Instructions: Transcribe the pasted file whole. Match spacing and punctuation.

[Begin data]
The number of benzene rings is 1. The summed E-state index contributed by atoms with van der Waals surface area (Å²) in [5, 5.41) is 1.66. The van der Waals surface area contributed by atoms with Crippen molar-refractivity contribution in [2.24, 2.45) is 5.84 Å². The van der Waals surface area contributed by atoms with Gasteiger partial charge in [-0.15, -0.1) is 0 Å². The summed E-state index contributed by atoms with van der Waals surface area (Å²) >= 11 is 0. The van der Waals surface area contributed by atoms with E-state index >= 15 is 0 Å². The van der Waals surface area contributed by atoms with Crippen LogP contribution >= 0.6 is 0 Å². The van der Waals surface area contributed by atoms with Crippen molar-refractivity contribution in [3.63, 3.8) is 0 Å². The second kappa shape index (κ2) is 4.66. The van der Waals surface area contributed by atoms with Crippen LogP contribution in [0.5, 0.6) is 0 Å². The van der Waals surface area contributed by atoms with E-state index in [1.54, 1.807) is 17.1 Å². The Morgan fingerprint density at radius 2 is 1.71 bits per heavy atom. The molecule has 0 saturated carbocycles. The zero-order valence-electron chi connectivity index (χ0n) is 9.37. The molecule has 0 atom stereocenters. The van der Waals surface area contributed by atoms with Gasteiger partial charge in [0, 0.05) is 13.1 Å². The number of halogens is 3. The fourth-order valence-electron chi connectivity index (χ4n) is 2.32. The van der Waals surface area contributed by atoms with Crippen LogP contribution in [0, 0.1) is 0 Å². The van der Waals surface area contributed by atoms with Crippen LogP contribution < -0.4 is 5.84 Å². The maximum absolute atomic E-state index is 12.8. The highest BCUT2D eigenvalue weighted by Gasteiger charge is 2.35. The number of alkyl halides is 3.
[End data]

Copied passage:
The number of benzene rings is 1. The summed E-state index contributed by atoms with van der Waals surface area (Å²) in [5, 5.41) is 1.66. The van der Waals surface area contributed by atoms with Crippen molar-refractivity contribution in [2.24, 2.45) is 5.84 Å². The van der Waals surface area contributed by atoms with Gasteiger partial charge in [-0.15, -0.1) is 0 Å². The summed E-state index contributed by atoms with van der Waals surface area (Å²) >= 11 is 0. The van der Waals surface area contributed by atoms with E-state index >= 15 is 0 Å². The van der Waals surface area contributed by atoms with Crippen LogP contribution >= 0.6 is 0 Å². The van der Waals surface area contributed by atoms with Crippen molar-refractivity contribution in [3.63, 3.8) is 0 Å². The second kappa shape index (κ2) is 4.66. The van der Waals surface area contributed by atoms with Crippen LogP contribution in [0.5, 0.6) is 0 Å². The van der Waals surface area contributed by atoms with E-state index in [1.54, 1.807) is 17.1 Å². The Morgan fingerprint density at radius 2 is 1.71 bits per heavy atom. The molecule has 0 saturated carbocycles. The zero-order valence-electron chi connectivity index (χ0n) is 9.37. The molecule has 0 atom stereocenters. The van der Waals surface area contributed by atoms with Gasteiger partial charge in [0, 0.05) is 13.1 Å². The number of halogens is 3. The fourth-order valence-electron chi connectivity index (χ4n) is 2.32. The van der Waals surface area contributed by atoms with Crippen LogP contribution in [0, 0.1) is 0 Å². The van der Waals surface area contributed by atoms with Crippen LogP contribution < -0.4 is 5.84 Å². The maximum absolute atomic E-state index is 12.8. The highest BCUT2D eigenvalue weighted by Gasteiger charge is 2.35. The number of alkyl halides is 3.